In recent months, utility stocks have suffered despite their proven ability to deliver decent dividends. Both National Grid and Severn Trent have seen their shares fall by around 10 per cent over the past year.
Within the water sector, the ongoing periodic review – along with the aggressive proposed 2.4 per cent weighted average cost of capital (WACC) figure – has weighed heavy on the share price. The Labour Party’s renationalisation proposals are undoubtedly a further negative, especially for overseas investors wary of assuming significant political risk.
Currently, the seemingly endless Brexit debate – and its many shenanigans – dominate UK politics; and, in the opinion polls, the two leading parties are level-pegging. However, unless the Conservative Party runs up a decent lead in the opinion polls, it is difficult to see how under current legislation an early general election could be called. Nevertheless there will be an election by 2022 at the latest – something that the discerning investor will be taking into account.
In its 2017 manifesto, the Labour Party pledged to “bring key utilities back into public ownership to deliver lower prices, more accountability and a more sustainable economy”. Aside from its radical railways policy, the Labour Party is also focusing on “regaining control of energy supply networks … and transition to a publicly owned decentralised energy system”, and has a commitment to “replace our dysfunctional water system with a network of regional publicly owned water companies”.
Also on the Labour Party’s hit list is Royal Mail, whose shares have plunged recently following a savage profit warning. Little, though, has been said about British Telecom, where a future Labour government’s priority would be to bring about a nationwide rollout of fibre-optic cable.
While these pledges may seem clear-cut, they inevitably raise a raft of questions about how any renationalisation strategy would be undertaken and to what extent existing shareholders would receive appropriate compensation.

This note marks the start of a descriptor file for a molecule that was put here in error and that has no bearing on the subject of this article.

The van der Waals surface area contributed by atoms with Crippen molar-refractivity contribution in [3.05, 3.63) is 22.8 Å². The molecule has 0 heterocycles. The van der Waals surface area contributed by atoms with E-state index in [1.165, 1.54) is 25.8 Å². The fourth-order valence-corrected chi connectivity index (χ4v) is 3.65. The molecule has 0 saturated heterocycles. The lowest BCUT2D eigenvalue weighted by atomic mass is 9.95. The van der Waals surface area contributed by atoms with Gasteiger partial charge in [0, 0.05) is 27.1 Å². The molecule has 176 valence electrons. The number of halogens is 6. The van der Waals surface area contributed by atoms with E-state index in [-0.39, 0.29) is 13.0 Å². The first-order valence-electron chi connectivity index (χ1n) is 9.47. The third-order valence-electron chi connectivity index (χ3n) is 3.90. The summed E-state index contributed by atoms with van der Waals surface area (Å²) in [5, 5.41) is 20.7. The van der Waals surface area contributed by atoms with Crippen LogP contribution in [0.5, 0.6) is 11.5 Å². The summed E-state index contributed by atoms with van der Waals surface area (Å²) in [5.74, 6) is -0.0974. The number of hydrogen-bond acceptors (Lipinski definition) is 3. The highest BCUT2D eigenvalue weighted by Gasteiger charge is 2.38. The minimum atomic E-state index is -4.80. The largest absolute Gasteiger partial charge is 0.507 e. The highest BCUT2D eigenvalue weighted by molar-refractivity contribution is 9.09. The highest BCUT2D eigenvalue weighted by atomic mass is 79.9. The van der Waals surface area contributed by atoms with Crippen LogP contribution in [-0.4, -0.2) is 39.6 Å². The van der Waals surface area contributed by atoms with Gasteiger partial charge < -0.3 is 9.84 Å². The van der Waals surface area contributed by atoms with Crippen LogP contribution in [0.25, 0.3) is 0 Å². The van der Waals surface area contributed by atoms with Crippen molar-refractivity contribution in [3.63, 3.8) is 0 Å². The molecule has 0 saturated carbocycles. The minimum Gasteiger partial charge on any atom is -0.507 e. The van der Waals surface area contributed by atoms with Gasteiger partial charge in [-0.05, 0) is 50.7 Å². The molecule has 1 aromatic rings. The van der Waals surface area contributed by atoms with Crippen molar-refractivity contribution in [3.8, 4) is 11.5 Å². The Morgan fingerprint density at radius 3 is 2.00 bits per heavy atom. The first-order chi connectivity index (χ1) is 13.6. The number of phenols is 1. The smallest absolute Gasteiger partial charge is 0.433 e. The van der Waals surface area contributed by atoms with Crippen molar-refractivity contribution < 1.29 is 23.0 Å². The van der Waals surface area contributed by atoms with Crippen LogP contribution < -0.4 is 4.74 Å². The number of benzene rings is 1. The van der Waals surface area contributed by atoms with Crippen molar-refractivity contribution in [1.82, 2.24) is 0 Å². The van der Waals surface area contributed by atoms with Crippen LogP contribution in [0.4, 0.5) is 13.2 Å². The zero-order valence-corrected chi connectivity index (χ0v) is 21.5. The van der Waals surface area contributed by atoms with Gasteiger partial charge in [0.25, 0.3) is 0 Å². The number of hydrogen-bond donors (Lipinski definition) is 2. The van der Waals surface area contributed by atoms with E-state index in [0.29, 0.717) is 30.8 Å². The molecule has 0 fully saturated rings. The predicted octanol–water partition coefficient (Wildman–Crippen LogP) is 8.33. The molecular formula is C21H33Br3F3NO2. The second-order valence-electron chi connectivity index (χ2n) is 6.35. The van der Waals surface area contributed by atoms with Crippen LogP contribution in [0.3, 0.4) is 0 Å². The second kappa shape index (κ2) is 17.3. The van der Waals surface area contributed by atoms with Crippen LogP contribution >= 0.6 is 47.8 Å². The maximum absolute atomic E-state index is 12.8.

Designing an effective compensation regime would be a complex affair. In the lead-up to any general election, the share prices of utility stocks would be volatile – and would surely fall further if the Labour Party secured a decent working majority.
Then there is the issue of the unquoted utility companies. Many are either subsumed within larger organisations or are private equity-owned.
But, in terms of shareholder compensation, there are some precedents worth considering. The credit crisis of 2008/09 saw Royal Bank of Scotland (RBS) receive an unbelievably vast injection of £45.5 billion of taxpayers’ money whereby the government secured close to an 80 per cent equity stake in the bank, most of which it still holds. Non-government RBS shareholders simply saw the value of their shareholding plummet as RBS’s share price collapsed.
A more relevant precedent may be Railtrack, the predecessor of Network Rail, which the Labour government hastily nationalised in 2001 once it had become clear that Railtrack had grossly underestimated the costs of ongoing asset maintenance requirements. After lengthy wrangling, Railtrack shareholders eventually received 262.5p per share, compared with the issue price of 380p when the company launched in 1994. In the interim, the share price had gone past the £17 mark.
Prior to that, the bitter debate over nationalising the shipbuilding yards in the late 1970s saw the industry become part of the public sector. The Aircraft and Shipbuilding Industries Act 1977 set a valuation precedent in that compensation to shareholders was based on the average share price leading up to the preceding general election in 1974.
Significantly, renationalisation compensation has often been paid for by the issuance of government bonds – a policy that the shadow chancellor, John McDonnell, has proposed to implement to fund renationalisation projects if the Labour Party were to win the next general election.